One night he, filled with awe as always, asked, «where did you learn all this, was it by yourself or did someone taught you, some even greater master than you appear to be?» The stranger laughed but he soon replied, he said: «I learned all this because I traveled a lot, and my eyes are not closed, just as yours, but opened and seeking the magical mysteries of the world. But it is true» he continued «that I would not have learned half of what I did had I now found the Dragon that lives in the East!» Olaf was staggered beyond comprehension: this old man, who had never told anything suspicious like a tale until now, who always spoke simply and plainly about the truth, was now blasting away about a Dragon, the Dragon that Olaf could not get out of his mind, but always postponed, as a sidekick, as a legend, used to inspire, or to bash, or to put a sleep, but never to be taken seriously. Olaf looked slowly at the fireplace and imagined a world where such a Dragon was as real as he, Olaf, was, and as real as the stranger, the trees in the neighborhood, the children around, and the fire that slowly emerged from the blocks of chopped trees were. Reconfiguring himself has he could he stopped his wondering to ask: «Is this Dragon real?» «As real as anything is real, or more.» The stranger replied. «But» Olaf asked «how is this dragon, and how and where can it be found?» The stranger replied, in fact he said many things, but Olaf wasn’t listening. In his eyes, and in his mind, many images of a distant white, flamy dragon, passed like a strong wind. His imagination was troubled and full. This was not something that has been seen by science, not even in the world of adults, but only dreamed in the minds, in the joyous games and stories of kids. They stood there, by the fire, for some time, but Olaf would not be able to say if it was minutes or hours for his imagination seized him in a world far beyond the senses. He headed home afterwards but, late in bed, he could not find sleep: if the Dragon was real, everything would change. The meaning of the world itself would change! Tomorrow, Olaf would ask himself to the stranger how the Dragon looked like (he already did, but he couldn’t remember the answer), and what he had taught him, and if there were any other strange creatures like him.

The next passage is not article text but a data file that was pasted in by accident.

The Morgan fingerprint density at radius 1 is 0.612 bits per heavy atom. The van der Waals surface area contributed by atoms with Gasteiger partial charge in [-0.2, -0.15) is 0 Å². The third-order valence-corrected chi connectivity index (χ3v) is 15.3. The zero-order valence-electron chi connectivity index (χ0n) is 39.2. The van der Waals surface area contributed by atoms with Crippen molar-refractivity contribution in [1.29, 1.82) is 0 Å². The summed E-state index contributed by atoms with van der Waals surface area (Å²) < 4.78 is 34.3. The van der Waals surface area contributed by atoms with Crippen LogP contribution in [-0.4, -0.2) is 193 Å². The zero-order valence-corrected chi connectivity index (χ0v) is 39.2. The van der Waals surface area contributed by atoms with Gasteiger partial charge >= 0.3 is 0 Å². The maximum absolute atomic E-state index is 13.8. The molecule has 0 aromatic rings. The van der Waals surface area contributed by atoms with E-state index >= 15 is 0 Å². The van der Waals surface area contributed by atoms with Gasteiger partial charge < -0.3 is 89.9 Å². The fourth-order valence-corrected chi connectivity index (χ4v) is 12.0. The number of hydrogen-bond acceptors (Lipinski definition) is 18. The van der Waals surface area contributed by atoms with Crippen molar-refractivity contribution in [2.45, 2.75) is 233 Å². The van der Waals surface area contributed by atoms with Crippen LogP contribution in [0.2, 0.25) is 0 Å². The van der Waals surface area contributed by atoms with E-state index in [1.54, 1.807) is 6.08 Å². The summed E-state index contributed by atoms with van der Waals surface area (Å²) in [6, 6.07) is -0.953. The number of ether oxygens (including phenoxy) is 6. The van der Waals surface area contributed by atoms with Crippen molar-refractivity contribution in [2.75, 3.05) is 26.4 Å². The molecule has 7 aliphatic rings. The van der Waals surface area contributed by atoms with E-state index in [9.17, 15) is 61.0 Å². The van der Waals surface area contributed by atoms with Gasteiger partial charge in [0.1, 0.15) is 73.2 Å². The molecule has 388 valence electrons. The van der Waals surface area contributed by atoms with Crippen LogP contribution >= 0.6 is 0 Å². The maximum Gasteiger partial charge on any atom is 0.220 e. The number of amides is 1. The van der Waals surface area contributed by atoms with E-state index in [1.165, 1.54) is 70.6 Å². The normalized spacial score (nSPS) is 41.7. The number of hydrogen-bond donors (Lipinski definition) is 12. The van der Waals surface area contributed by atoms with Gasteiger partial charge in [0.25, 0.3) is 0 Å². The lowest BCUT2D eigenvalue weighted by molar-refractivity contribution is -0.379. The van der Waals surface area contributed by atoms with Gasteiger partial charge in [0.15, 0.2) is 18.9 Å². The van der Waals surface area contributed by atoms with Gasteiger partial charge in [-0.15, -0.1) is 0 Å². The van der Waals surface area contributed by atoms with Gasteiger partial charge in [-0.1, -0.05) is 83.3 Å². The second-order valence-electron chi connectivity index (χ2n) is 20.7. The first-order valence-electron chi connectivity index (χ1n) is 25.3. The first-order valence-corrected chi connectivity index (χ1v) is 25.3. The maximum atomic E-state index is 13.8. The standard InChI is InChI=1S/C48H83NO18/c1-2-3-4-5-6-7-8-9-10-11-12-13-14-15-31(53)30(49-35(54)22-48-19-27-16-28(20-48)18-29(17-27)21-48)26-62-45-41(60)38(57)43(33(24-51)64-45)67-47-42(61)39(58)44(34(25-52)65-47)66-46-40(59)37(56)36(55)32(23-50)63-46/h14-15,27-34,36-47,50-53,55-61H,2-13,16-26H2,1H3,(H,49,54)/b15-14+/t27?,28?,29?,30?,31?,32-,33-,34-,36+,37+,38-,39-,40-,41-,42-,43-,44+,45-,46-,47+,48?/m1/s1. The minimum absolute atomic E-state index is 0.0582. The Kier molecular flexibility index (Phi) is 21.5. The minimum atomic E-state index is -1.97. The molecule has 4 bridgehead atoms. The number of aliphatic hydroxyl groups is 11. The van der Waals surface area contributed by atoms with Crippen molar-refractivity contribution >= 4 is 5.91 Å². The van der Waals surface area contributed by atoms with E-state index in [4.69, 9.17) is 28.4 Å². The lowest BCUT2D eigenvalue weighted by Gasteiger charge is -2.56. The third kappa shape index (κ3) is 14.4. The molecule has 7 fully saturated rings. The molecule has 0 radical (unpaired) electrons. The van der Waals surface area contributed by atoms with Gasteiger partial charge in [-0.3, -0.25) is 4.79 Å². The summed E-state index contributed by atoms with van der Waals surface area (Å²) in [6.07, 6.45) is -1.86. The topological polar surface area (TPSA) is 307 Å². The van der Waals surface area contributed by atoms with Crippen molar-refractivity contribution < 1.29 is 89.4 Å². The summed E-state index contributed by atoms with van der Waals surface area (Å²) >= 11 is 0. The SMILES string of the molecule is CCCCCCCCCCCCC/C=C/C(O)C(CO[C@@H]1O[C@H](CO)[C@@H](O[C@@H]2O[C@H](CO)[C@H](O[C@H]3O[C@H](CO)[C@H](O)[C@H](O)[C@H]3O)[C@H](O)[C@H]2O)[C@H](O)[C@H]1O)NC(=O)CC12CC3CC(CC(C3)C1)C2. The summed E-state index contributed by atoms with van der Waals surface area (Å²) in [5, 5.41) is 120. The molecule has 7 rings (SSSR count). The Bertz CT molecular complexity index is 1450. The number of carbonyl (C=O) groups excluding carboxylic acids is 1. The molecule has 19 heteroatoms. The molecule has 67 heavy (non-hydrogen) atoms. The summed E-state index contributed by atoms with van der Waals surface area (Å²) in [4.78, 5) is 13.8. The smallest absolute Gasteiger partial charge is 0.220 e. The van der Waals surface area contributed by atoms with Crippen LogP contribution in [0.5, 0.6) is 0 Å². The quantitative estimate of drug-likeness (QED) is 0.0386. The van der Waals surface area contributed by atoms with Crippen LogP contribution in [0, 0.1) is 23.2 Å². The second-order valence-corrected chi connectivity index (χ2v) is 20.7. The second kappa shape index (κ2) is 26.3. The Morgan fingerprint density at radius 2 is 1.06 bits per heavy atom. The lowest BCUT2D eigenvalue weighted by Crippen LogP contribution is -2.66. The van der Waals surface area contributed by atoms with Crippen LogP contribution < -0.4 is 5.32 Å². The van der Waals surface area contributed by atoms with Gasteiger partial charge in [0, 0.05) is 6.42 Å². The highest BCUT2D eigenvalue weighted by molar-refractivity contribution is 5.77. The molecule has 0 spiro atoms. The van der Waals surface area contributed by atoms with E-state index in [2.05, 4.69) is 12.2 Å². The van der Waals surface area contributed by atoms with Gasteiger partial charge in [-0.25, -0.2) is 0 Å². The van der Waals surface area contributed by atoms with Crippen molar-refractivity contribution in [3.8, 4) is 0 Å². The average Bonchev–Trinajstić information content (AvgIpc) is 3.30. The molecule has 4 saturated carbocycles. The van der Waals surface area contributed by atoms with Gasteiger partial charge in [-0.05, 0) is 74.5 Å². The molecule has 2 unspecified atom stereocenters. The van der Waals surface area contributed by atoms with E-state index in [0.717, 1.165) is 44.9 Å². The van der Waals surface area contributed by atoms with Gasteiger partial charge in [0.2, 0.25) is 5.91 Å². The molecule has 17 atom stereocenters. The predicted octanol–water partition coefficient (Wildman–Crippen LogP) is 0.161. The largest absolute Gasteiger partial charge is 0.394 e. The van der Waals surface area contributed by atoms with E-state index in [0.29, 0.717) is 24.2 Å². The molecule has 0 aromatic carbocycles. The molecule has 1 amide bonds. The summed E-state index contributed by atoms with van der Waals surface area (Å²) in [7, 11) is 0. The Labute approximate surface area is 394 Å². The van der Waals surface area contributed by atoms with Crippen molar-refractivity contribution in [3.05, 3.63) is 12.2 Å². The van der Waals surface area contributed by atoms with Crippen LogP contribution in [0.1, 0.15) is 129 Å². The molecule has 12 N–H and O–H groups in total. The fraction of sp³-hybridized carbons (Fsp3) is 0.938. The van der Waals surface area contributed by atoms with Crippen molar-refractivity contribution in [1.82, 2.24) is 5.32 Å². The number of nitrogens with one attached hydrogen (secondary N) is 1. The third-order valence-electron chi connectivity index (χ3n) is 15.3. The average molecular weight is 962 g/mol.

Suddenly, tomorrow seemed like an eternity away, but Olaf soon felt asleep, with a grin in his mouth, for now he was sure, he could find the answers he needed, and the world, for sure, for sure, was a magical place...

Olaf and the Balloon – part 2

The morning finally arrived, eager and fast she rose, as if her only end was to bring on the night, and Olaf yearned for the night, the moment where he would sit again, near the fire, with the stranger that had brought him the news of the Dragon, and, with it, transformed his vision of the world, from something which could be merely understood, to something which was magical. Now he understood how all those books for children greeted and applauded magic and dreaming. Not because children need those incentives to play and dream, but because adults, who write these stories, feel an immense lack of it in their life. And they feel so empty that they create a world where magic is possible, a fairy tale, in some old scrapbook that revives their life as kids, that may give them the magic back which made life seem worth living!